Here’s an engaging STEM challenge that is just perfect for the fall season! Challenge kids to build a Rube Goldberg machine that gets a candy pumpkin into a basket. Kids will have so much fun tinkering with this, and you can use supplies from around your house or classroom. It doesn’t need to be complex!
What is a Rube Goldberg machine?
Rube Goldberg (born in 1883) was an engineer and cartoonist. He loved to draw cartoons of ridiculously complex machines that used a series of chain reactions to perform a very basic task. One action would trigger another, and so on, until the goal had been accomplished.
You can read more about Rube Goldberg here.
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Candy Pumpkin Rube Goldberg Machine Challenge:
Can you get a candy pumpkin to land in a basket?
Use any small basket you have. Another option would be to use a plastic bowl or a small container.
The candy pumpkins we used are the ones that taste like candy corn. I found a bag of just pumpkins at our local grocery store. Sometimes, they come packaged together IN the bag of candy corn.
Recommended Age: The examples we will show would work well for 3rd – 6th grade students (ages 8 – 11). However, 7th and 8th graders could take this challenge and make it bigger! There are adults who post Rube Goldberg videos on YouTube, so there’s really no upper limit to this challenge.
Supplies Needed for Building a Rube Goldberg Machine:
You can use any building toy you have, plus other items from around the house! Here are some suggestions:
- Wooden building blocks
- KEVA planks
- Dominos – from a game
- Wood dominos
- LEGO bricks
- Paper towel tubes
- Masking tape
- Cardboard boxes
- Craft sticks
- Toy cars
Components of Rube Goldberg Machines:
There are so many components or chain reactions that kids can build. I’ll list some options, and then we’ll show you what we built!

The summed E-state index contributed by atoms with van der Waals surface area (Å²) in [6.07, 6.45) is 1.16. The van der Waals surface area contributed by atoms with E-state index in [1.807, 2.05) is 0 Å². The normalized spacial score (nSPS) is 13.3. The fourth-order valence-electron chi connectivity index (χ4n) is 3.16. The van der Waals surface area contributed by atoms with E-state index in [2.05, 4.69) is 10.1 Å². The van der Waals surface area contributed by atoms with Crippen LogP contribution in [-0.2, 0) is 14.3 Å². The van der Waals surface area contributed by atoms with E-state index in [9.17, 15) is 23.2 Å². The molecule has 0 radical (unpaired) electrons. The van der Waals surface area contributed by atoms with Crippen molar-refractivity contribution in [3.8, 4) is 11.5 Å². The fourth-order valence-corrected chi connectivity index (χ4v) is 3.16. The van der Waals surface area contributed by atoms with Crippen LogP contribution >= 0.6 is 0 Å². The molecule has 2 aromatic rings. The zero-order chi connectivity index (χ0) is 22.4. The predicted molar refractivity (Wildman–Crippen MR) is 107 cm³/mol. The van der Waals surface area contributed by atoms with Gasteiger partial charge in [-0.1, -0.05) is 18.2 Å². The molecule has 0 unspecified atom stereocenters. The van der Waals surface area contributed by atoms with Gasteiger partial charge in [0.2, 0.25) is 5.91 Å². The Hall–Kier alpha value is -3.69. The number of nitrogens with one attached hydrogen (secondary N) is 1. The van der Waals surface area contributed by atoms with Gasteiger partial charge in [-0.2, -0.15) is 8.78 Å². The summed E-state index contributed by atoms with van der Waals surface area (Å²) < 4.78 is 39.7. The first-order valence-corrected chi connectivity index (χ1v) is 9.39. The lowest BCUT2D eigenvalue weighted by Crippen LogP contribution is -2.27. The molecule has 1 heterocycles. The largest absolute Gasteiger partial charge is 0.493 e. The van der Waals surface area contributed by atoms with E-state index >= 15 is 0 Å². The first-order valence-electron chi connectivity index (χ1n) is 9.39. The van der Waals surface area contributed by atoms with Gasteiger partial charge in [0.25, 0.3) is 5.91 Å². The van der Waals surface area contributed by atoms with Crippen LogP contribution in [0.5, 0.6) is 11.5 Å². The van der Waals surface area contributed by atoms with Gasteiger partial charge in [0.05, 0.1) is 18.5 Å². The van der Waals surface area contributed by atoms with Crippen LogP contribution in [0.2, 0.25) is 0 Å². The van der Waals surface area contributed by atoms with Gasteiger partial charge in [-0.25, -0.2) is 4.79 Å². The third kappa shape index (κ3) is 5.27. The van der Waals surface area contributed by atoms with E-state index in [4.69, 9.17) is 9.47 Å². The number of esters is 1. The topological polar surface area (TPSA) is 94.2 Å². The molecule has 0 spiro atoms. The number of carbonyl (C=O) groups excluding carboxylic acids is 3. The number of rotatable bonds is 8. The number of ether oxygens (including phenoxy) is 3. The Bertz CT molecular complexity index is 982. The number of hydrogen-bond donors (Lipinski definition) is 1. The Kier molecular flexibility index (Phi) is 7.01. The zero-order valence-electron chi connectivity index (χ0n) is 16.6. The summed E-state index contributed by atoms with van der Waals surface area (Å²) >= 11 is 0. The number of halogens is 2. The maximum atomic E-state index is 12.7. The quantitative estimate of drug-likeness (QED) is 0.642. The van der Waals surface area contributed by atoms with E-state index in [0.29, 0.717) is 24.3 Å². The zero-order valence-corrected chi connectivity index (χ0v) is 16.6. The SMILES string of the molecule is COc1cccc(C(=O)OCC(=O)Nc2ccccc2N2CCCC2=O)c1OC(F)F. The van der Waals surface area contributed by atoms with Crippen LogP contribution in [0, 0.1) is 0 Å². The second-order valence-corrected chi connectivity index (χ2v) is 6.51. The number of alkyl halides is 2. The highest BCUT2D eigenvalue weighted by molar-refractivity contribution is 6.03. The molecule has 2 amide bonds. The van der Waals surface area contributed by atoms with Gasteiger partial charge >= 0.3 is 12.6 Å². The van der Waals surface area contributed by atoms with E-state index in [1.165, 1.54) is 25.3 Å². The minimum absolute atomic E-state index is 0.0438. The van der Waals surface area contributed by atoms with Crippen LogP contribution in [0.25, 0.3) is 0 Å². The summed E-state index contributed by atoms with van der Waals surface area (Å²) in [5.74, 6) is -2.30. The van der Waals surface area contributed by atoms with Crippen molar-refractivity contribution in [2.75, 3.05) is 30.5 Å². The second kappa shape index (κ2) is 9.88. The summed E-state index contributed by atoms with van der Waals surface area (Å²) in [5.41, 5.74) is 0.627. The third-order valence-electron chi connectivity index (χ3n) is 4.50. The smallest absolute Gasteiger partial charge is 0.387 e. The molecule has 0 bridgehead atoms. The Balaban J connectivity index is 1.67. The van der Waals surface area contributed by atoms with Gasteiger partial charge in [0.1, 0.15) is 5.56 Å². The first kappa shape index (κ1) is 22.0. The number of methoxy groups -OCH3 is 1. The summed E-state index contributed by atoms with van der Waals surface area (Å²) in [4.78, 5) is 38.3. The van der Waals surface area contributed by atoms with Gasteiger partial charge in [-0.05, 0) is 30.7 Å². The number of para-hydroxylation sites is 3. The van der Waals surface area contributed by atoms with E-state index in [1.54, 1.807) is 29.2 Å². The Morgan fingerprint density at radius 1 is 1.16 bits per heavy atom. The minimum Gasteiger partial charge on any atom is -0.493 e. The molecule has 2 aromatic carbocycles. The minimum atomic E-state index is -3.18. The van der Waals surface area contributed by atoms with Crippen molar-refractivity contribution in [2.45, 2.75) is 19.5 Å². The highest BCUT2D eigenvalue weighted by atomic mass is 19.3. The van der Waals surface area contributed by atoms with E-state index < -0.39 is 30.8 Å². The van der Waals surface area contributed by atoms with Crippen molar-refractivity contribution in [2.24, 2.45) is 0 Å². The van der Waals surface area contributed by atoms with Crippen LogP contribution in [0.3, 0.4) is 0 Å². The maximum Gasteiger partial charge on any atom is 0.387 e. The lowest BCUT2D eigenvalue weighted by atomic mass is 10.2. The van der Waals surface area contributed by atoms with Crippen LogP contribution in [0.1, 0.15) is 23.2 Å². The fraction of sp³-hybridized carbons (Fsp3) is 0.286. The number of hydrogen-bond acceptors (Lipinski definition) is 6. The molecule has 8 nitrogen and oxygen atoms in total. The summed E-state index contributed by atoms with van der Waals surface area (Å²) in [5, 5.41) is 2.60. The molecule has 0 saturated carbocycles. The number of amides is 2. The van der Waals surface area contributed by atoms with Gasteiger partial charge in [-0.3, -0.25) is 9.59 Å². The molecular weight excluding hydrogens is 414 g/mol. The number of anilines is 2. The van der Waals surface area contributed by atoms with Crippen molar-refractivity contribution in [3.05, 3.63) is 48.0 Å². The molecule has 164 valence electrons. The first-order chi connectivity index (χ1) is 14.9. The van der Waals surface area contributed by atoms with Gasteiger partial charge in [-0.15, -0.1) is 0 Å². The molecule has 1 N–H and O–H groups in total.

- Ramp for a toy car or ball
- Domino chain
- Craft stick chain reaction
- Tube to roll down
- Lever – we used a ruler for ours
- An object that swings on a string and hits something else
- An object that swivels or turns to hit something else
- A tower that falls down
This was our first attempt. So much fun! My 8 year old daughter came in after I had already set it up, and she was really impressed. It was fun to see her processing how one action would cause the next one.
We decided to modify this setup and use a ruler to create a lever! So cool.
I used a rubber band to attach the ruler to a cylinder wood block. Then I taped a little piece of index card to the end of the ruler to keep the candy from falling off the end.
We started with the pumpkin end down. Then the car landed on the ruler and flipped the pumpkin up into the air!
Here’s a picture of the setup.
It worked so well! Sometimes the car didn’t land quite right and fell off the side of the ruler, but most of the time, the pumpkin landed in the basket.
This next Rube Goldberg machine setup was my favorite.
It starts with a simple craft stick chain reaction, which you can find out how to build in this post.
Then, an eraser perched on top of the last craft stick lands on the ruler lever.
The lever bumps a bouncy ball.
The bouncy ball starts a domino chain reaction.
The last domino bumps the pumpkin, and it rolls down the ramp and into the basket!
Here’s a close up of the eraser and lever part.
A good friend helped us design Rube Goldberg machine ideas. He used Keva planks and dominos. Then he started the whole thing off with a cool LEGO ball release!
Pull out an axle, and the arms drop and release the ball. You can see this in action in the video at the bottom of this post.
KEVA planks work so well for building ramps. You can also use them to make stairs for dominos to climb!
Ready to see our Rube Goldberg machine challenge in action?
Click the play button to watch the video of our different Rube Goldberg machine configurations. If you don’t see a play button, it’s probably because you have an ad-blocker running. Ads allow me to keep my website free (rather than charging a membership fee for my content).
Want more Fall STEM Ideas? We’ve got tons of fun projects with fall leaves, tessellations, pumpkin science experiments, candy corn catapults, and more.
SEE THEM HERE: 12+ Awesome Fall STEM Activities